Monday, June 18, 2012

Quiz Closure

Thanks to Chris, Jen, Mia, and Dan for submitting answers--You all are champs!

Here are the answers for the birding pop quiz:

1) Willow Flycatcher. The coloration on the beak is a bit misleading here (due to lighting), but the call (supplied in the hint) is diagnostic. Mia and Jen, nice work!

2) There's not too much to go on with this photo. The olive green back and white belly help narrow it down, but the slight, blurry hint of red on the eye, along with the broken eye-ring, point to Red-Eyed Vireo--Nice work Jen!

3) I cringe at this sign every time I visit the Gilbert Water Ranch...oh the shame it brings upon Arizona birding. As you all mentioned, it's an Abert's Towhee, and the White-throated Sparrow was pictured in place of the proper White-crowned Sparrow. Every state has a few skeletons in the closet I guess...

4) There are only two wood Thrushes (so, excluding Robins and Bluebirds) one can expect to see in north central Arizona in the summer. This bird is unusual in that is seems to lack the eye ring found both on Swainson's and Hermit Thrushes. The lack of any rusty coloration on the tail, and the overall gray coloration, point towards Swainson's, but to be honest I'm not 100% on this bird.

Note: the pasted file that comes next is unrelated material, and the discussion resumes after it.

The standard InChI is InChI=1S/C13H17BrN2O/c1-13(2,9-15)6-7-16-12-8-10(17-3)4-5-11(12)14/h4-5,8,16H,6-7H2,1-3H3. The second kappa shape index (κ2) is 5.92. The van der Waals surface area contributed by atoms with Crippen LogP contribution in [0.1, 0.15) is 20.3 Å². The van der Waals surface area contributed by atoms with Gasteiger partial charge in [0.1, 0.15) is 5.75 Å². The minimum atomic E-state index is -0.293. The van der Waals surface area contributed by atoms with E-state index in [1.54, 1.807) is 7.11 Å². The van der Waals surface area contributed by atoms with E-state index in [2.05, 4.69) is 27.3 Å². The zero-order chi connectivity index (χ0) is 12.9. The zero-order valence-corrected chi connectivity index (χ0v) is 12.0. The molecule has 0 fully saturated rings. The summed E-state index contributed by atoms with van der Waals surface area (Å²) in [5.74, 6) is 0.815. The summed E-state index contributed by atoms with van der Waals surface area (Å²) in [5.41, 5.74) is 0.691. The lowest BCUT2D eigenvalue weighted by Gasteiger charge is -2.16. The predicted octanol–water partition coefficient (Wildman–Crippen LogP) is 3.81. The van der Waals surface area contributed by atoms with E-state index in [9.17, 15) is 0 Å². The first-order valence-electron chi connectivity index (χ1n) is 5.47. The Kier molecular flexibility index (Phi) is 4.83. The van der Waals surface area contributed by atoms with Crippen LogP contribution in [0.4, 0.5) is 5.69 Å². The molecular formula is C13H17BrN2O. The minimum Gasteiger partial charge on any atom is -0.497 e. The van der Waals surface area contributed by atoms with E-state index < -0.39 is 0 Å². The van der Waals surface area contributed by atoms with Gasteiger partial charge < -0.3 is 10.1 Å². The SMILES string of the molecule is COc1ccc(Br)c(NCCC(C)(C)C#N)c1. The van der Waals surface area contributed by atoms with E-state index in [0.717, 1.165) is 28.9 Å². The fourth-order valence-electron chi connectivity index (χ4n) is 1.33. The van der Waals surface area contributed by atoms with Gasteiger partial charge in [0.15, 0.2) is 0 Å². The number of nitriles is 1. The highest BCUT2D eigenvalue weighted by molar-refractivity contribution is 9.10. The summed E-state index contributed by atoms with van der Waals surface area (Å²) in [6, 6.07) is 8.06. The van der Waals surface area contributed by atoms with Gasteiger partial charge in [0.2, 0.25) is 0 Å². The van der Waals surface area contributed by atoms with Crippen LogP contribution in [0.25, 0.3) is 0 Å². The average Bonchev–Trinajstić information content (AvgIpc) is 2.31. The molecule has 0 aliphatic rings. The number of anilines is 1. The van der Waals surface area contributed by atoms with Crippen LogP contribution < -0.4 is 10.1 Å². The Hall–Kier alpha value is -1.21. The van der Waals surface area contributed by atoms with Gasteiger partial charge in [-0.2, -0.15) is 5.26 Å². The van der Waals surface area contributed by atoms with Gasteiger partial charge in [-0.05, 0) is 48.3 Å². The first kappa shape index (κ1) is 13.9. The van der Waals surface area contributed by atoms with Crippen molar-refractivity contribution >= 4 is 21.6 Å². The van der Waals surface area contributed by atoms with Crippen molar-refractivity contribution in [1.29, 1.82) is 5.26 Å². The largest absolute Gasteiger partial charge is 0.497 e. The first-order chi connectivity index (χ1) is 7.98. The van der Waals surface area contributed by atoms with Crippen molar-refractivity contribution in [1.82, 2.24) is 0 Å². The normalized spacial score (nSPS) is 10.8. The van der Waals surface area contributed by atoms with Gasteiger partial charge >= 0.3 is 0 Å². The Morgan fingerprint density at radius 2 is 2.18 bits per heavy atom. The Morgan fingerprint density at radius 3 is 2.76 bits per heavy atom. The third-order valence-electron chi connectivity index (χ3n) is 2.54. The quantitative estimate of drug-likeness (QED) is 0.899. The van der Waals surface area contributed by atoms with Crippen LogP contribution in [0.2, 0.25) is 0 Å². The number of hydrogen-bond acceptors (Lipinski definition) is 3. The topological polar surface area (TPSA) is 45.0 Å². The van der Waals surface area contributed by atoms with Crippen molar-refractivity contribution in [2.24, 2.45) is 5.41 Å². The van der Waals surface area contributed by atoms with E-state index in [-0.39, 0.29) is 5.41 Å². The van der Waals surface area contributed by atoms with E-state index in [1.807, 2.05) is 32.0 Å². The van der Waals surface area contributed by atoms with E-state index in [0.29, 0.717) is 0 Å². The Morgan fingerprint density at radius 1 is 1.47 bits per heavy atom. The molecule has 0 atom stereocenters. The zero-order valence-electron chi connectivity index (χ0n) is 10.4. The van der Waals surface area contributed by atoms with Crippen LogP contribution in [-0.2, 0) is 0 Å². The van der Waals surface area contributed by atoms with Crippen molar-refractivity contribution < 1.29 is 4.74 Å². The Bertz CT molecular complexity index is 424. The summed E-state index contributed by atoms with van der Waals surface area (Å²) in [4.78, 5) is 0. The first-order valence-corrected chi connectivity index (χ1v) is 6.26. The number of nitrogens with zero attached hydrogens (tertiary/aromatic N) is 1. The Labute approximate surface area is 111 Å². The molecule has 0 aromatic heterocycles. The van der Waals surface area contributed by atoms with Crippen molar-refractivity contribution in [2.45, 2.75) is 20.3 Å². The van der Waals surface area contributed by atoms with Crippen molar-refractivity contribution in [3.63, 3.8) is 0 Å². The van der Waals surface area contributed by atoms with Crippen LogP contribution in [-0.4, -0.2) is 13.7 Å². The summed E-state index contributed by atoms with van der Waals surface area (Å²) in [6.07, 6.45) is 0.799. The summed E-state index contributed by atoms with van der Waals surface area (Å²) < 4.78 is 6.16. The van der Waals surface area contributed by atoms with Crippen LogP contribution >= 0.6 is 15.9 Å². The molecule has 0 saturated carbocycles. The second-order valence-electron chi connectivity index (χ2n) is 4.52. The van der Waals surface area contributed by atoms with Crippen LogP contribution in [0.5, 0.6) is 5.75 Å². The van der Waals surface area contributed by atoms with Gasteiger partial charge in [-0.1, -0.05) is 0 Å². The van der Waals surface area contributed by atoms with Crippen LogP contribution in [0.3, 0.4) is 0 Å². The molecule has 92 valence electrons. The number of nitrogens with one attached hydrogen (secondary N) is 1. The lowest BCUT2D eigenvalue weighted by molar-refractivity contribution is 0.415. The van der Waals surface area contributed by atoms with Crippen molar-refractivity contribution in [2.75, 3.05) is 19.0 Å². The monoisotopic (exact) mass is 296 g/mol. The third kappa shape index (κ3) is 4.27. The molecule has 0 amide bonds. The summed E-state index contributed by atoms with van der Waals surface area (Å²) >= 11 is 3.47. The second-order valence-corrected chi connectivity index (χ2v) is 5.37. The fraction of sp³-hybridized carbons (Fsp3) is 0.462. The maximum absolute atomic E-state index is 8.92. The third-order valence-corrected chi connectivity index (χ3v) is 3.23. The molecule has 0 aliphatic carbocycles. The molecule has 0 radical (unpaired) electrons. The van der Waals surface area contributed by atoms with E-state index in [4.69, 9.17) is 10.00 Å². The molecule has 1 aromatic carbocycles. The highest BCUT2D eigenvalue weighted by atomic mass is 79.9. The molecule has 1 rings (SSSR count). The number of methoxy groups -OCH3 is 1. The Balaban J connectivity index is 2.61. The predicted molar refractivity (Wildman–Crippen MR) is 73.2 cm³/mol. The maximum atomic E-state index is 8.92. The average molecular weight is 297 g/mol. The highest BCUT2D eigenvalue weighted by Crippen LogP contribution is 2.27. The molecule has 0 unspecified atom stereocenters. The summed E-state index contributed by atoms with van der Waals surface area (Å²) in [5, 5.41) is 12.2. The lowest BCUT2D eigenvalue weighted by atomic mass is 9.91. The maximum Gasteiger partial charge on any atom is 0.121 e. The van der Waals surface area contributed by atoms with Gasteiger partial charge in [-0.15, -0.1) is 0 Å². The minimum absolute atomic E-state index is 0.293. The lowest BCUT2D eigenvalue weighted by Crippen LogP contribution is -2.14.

Thanks to all for playing!


  1. I think the thrush is a Hermit...depending on the subspecies, they can be much grayer than Swainson's, and I've not seen Swainson's with such a pale face. The lack of color in the tail could be an artifact of the angle and lighting, but you saw the bird so you would know better than me.

    Swainson's also favor riparian and slightly moister habitats for breeding than Hermits, who prefer higher elevation areas with a lot of conifers. All bets are off in migration though.

    1. That's interesting about the grayer subspecies Seagull. I gawked at this bird for a long time and couldn't find a smidgeon of rusty brown. My next thought was then, "This bird has way too pale a face to be a Hermit Thrush," but you've had the opposite observation. Between Hermit Thrushes and Swainson's, I've seen way way more of the former, so I'm not a good judge here.

      It seems maybe a bit late for them to be migrating, but I tried to take that into consideration too. This bird was totally silent and tried to stay mostly still up high in its tree. I read that Swainson's like the wetter areas, as you say, but this bird also happened to be in a tree right next to a creek, so it seemed like I couldn't count that factor. The other interesting thing was that I could not find any other Thrushes, Hermit or Swainson's, in the area, not just at this site but at different birding spots along the Mogollon Rim, as if none of them wanted to set up house there this summer (and with fires all over the place, who can blame em').

      Anyhow I really appreciate the input. I'm always inclined to favor your judgments, but I fear this bird may just have to go in the 'forever unidentified' folder, which I guess invalidates my quiz...

  2. Haaaaa! Loved this post and pics:)